[56]           Russell George: So, perhaps we should stay away from that, if they are dealing with that side of it. We should leave it to them.


[57]           Antoinette Sandbach: The difficulty is that the Constitutional and Legislative Affairs Committee has not had the involvement in the scrutiny of setting up the SEB in the way that we have. Therefore, it will not necessarily be alive to some of the issues, as we are.


[58]           Lord Elis-Thomas: It will be alive to other things.


[59]           Antoinette Sandbach: I am not suggesting that it would not be.


[60]           Llyr Huws Gruffydd: Rwy’n clywed yr hyn y mae Russell ac Antoinette yn ei ddweud, ond rwy’n credu bod lle i ni, fel Aelodau, drafod â’n cyd-Aelodau a’n cyfeillion o’n pleidiau sydd ar y pwyllgor arall os oes unrhyw faterion o’r fath. Y perygl yw y byddwn yn ail-greu’r olwyn, ac y bydd gennym ddau bwyllgor yn gwneud yr un darn o waith, mewn gwirionedd.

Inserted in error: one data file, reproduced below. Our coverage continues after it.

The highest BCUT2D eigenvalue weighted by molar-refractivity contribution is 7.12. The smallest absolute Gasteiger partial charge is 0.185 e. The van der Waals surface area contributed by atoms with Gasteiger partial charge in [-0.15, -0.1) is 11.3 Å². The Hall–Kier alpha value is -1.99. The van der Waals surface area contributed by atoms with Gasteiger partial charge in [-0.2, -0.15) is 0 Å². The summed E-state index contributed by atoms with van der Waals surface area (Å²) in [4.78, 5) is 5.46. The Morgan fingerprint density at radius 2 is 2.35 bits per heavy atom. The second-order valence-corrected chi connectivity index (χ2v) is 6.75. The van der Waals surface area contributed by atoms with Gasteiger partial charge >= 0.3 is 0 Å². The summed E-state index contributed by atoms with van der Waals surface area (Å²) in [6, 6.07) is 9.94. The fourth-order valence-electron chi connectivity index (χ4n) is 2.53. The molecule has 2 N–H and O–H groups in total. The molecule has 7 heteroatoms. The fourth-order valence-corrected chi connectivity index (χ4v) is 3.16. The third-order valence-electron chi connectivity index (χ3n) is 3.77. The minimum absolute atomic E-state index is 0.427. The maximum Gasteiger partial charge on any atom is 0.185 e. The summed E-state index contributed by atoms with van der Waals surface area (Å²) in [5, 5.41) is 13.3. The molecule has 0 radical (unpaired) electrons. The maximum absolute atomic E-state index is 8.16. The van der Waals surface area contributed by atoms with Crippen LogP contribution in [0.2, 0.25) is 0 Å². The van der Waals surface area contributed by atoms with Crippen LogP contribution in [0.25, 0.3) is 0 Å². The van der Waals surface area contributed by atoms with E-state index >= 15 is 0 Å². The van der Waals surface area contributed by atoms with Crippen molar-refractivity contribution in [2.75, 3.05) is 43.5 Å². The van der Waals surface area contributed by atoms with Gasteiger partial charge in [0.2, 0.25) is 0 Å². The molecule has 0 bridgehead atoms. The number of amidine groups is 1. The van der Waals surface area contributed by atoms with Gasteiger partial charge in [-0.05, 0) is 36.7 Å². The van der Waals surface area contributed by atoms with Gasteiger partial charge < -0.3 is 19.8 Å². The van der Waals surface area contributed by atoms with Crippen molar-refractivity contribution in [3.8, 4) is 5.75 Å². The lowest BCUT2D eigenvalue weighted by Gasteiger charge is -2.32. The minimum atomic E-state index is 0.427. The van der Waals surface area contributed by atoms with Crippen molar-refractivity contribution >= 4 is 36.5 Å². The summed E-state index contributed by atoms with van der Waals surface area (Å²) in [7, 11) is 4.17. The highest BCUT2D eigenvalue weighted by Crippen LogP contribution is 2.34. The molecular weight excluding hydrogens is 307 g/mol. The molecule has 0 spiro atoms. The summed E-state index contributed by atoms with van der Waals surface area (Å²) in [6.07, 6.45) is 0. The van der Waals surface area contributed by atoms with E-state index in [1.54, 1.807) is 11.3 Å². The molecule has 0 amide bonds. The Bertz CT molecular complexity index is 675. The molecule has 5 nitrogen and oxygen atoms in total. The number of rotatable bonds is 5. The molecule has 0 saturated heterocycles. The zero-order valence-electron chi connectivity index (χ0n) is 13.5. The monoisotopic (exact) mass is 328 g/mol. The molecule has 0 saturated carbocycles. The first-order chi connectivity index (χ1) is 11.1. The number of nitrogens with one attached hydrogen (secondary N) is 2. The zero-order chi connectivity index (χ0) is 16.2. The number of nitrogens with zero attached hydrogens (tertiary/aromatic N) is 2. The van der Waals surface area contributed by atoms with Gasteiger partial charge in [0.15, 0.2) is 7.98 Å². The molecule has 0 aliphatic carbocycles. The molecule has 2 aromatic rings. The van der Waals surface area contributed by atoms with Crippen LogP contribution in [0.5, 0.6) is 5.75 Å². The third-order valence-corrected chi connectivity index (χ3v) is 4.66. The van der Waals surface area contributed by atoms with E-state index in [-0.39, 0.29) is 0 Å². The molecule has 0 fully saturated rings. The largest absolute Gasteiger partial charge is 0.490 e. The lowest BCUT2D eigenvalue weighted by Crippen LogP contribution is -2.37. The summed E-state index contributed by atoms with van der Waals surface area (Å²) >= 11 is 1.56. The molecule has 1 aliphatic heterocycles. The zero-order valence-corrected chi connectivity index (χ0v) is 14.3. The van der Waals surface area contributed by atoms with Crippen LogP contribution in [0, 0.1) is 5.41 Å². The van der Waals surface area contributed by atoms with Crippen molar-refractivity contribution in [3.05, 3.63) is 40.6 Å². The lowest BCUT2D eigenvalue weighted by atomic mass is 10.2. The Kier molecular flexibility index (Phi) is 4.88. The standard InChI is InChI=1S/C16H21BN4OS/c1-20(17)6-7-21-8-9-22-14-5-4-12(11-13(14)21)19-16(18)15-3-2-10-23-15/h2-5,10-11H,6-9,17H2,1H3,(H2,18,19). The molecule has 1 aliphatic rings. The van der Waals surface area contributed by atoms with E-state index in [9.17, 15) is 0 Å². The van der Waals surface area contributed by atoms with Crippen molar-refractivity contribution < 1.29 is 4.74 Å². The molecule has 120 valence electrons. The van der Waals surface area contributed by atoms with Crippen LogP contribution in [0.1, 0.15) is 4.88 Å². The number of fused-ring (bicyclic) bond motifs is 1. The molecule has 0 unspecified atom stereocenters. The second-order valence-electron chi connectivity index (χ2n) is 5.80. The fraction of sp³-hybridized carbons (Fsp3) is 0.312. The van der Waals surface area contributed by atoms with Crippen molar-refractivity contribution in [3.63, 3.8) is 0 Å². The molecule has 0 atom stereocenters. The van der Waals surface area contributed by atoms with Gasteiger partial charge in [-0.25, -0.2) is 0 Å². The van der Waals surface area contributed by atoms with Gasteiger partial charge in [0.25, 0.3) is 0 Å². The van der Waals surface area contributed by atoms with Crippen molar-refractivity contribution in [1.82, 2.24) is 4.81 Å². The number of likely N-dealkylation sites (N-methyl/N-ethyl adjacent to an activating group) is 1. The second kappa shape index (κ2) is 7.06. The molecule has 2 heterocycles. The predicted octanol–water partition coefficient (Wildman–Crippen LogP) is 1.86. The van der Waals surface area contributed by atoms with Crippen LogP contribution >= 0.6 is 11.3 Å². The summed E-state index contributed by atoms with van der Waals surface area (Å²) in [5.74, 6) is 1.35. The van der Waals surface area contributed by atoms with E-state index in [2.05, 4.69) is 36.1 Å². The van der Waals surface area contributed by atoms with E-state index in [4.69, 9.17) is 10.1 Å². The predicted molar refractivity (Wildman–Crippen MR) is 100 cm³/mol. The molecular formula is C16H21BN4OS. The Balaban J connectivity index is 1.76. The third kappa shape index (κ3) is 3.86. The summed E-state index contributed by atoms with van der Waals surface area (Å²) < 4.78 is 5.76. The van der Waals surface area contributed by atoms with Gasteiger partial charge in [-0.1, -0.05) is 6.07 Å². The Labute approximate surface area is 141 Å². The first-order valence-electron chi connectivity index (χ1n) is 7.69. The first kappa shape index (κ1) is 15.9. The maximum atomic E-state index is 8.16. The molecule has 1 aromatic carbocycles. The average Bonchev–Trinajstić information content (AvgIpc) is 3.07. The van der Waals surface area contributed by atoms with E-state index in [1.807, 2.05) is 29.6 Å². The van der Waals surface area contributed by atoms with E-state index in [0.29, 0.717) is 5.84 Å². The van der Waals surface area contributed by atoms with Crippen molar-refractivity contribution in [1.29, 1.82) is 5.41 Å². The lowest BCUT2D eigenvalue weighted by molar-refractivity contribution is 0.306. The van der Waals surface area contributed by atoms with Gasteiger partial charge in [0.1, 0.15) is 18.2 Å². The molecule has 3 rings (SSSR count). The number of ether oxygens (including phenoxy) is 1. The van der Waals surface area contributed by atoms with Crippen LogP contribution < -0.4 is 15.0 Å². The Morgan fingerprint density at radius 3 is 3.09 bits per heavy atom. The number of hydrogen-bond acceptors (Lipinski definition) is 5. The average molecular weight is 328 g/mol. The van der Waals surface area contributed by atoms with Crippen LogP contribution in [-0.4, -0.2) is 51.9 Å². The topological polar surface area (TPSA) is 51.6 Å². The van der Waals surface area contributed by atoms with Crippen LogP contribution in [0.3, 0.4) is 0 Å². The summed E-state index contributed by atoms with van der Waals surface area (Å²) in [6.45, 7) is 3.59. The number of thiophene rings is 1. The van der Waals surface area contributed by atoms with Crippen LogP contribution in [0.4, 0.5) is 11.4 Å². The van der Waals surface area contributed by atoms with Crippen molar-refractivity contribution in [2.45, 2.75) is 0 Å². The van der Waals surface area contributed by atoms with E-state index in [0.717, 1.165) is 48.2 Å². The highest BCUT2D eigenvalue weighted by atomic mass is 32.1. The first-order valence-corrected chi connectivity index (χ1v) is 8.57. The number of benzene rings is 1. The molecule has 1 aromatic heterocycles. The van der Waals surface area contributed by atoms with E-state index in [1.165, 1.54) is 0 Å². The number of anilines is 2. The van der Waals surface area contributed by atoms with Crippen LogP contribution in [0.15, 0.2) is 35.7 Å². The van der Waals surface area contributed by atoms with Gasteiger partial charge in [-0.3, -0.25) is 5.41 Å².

Llyr Huws Gruffydd: I hear what Russell and Antoinette are saying, but I think that there is room for us, as Members, to discuss with our colleagues and our friends from our parties who sit on the other committee if there are such matters. The danger is that we will reinvent the wheel, and that we will have two committees doing the same work, in effect.

[61]           Yr Arglwydd Elis-Thomas: Na, nid oes perygl o hynny o gwbl. Mae swyddogaethau’r ddau bwyllgor yn hollol glir, ac mae gennym gynghorwyr cyfreithiol a chlercod yma, felly nid oes eisiau inni boeni am hynny. Yr hyn sy’n bwysig yw ein bod ni fel pwyllgor yn canolbwyntio ar y materion polisi sy’n dod drwodd i ni, a dyna y buom yn ei wneud y bore yma. Nid oes eisiau ichi boeni dim am y drafodaeth a gawsom y bore yma.